Recently the Australian Government’s Industry Innovation and Competitiveness Agenda was launched by the Prime Minister.
Although the food industry in general has supported the idea, there are concerns about how far red tape cuts which will be part of the Agenda should go, so that food safety and Australia’s reputation for it is protected.
The Agenda is an important part of the Economic Action Strategy of the Government
Red tape are government documents, requirements and processes, which may be seen as slowing down business and it’s growth. It has long been recognised that cutting through some of this can improve business efficiency and growth.
Therefore nearly every government at every level worldwide has a commitment to reduce red tape.
The difficulty is that to remove these processes, requirements and documents may not improve business efficiency but might actually weaken it.
This is what has some food industry people questioning. Just because a certain standard is acceptable in another country or internationally, does not mean that it should automatically become what we do in Australia.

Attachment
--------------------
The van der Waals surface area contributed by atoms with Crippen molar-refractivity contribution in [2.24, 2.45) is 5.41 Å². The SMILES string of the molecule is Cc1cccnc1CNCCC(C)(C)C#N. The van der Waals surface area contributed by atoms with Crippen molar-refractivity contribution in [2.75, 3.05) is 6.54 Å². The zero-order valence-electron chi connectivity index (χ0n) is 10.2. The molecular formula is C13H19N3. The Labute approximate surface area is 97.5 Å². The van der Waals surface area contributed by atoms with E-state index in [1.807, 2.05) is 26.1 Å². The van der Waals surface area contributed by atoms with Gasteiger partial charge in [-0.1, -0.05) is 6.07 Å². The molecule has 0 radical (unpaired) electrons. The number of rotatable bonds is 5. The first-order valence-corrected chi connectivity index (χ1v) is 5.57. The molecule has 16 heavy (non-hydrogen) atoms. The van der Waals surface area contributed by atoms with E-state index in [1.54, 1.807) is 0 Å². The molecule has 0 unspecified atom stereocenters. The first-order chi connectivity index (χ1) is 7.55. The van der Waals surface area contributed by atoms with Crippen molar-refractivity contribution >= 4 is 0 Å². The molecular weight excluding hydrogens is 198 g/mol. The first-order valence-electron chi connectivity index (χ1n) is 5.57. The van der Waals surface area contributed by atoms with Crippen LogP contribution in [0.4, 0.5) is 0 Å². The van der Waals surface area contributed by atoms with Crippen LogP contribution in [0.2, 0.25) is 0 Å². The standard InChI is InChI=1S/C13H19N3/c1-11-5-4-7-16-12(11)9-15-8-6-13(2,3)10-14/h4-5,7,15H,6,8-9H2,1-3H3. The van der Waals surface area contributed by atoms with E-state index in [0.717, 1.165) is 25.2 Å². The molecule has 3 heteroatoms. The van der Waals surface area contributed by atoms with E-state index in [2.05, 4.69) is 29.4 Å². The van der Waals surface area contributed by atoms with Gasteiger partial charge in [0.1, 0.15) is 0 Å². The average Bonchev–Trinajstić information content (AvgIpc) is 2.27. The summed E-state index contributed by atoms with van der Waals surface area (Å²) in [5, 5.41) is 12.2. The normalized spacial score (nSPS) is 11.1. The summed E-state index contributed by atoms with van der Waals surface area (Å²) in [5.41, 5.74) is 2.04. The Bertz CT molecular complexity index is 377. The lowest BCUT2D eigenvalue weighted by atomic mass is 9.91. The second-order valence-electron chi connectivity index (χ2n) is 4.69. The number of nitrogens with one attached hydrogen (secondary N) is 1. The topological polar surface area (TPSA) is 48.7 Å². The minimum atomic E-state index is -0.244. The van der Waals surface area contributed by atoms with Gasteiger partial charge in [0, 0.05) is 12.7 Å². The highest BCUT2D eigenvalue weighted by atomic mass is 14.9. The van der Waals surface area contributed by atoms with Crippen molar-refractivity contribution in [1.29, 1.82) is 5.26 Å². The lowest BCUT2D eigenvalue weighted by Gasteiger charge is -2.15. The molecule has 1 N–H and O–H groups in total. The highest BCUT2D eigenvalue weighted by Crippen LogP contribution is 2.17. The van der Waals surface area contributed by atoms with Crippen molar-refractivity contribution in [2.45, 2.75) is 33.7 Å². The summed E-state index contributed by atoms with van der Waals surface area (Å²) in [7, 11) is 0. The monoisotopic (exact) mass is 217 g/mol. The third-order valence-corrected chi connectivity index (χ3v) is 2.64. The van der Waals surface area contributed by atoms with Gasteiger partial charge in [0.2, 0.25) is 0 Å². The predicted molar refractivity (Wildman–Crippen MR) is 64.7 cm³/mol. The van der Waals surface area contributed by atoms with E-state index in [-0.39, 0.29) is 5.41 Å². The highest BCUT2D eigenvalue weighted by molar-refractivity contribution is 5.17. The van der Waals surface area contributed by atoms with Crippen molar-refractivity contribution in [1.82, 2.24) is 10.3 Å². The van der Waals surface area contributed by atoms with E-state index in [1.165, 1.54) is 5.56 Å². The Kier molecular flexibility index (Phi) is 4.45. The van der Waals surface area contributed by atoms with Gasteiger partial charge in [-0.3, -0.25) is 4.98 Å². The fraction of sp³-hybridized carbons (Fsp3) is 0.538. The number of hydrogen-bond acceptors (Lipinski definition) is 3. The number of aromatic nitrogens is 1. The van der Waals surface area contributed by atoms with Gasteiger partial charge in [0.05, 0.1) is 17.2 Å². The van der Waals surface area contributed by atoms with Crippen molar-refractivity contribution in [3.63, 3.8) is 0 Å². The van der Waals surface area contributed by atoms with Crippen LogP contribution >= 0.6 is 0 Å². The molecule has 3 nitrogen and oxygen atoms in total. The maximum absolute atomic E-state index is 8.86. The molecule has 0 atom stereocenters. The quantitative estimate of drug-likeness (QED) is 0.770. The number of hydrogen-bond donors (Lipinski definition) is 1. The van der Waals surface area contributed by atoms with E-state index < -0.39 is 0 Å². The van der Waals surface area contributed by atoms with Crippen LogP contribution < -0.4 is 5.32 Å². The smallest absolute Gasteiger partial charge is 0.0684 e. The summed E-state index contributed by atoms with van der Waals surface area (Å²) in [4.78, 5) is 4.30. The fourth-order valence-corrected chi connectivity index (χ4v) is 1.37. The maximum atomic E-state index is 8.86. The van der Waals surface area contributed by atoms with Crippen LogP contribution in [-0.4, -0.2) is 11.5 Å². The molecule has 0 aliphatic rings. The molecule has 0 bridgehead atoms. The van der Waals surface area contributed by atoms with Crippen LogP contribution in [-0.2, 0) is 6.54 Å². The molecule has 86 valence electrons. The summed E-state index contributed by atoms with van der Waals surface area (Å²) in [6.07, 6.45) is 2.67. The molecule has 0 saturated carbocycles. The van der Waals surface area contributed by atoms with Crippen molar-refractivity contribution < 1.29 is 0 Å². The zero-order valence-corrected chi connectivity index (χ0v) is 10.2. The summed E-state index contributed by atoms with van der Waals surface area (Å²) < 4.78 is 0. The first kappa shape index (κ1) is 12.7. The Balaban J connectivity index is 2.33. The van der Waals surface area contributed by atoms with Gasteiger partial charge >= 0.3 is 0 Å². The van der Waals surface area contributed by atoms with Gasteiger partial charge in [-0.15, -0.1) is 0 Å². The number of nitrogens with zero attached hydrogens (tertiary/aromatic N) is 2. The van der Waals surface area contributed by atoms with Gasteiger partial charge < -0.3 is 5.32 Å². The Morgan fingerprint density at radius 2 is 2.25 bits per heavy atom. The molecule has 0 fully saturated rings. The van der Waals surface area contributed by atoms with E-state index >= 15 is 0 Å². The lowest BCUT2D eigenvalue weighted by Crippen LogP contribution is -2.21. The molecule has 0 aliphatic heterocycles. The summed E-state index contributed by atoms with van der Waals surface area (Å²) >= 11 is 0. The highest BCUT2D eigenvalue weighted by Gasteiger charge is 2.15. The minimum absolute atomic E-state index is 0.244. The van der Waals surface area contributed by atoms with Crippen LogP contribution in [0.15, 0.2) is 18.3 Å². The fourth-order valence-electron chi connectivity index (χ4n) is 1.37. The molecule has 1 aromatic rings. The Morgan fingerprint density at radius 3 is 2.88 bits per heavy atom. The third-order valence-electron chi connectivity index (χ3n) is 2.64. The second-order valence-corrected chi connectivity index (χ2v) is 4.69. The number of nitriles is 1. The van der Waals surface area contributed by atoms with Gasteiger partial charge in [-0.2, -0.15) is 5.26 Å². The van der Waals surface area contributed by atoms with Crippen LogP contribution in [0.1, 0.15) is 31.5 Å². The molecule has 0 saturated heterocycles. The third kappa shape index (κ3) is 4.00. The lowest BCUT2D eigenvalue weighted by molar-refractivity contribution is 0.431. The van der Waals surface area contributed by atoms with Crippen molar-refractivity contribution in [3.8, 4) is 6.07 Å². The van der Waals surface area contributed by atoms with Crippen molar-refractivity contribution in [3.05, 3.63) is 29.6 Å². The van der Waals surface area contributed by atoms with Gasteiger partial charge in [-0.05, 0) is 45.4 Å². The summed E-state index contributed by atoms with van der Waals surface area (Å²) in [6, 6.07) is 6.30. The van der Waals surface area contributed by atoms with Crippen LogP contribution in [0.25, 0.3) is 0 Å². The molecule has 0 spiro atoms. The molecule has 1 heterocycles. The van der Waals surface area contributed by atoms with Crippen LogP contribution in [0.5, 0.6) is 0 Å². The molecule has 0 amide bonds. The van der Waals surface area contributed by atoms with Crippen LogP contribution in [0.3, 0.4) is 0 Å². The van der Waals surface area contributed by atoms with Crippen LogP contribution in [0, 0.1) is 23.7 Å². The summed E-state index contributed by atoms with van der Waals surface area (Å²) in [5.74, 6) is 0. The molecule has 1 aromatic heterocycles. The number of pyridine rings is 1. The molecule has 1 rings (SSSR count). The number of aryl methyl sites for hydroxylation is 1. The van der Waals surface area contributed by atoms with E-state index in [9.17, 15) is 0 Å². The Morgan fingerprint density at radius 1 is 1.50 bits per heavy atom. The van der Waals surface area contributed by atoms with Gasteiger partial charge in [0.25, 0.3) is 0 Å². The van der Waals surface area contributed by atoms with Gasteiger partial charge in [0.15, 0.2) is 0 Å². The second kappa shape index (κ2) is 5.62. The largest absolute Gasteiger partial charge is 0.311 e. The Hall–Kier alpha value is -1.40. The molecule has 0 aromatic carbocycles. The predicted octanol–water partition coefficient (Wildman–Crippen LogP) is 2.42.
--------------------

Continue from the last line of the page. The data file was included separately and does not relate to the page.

Australia is recognised as having one of the best standards of food safety in the world. So the question is how much red tape related to food safety can be removed whilst continuing to maintain that enviable position.
To try to address the concerns and still reduce the red tape, the Government has now decided that if a product, system, service or process has undergone assessment and been approved under a recognised international standard or risk assessment process, then there should be no additional approval requirements required in Australia, unless there is a good reason for doing so.
The Agenda does not specifically mention Food Standards Australia New Zealand (FSANZ), which is the food safety regulator for both Australia and New Zealand. This may mean that this decision does not specifically relate to food.
Written by Rachelle Williams, The Green Food Safety Coach.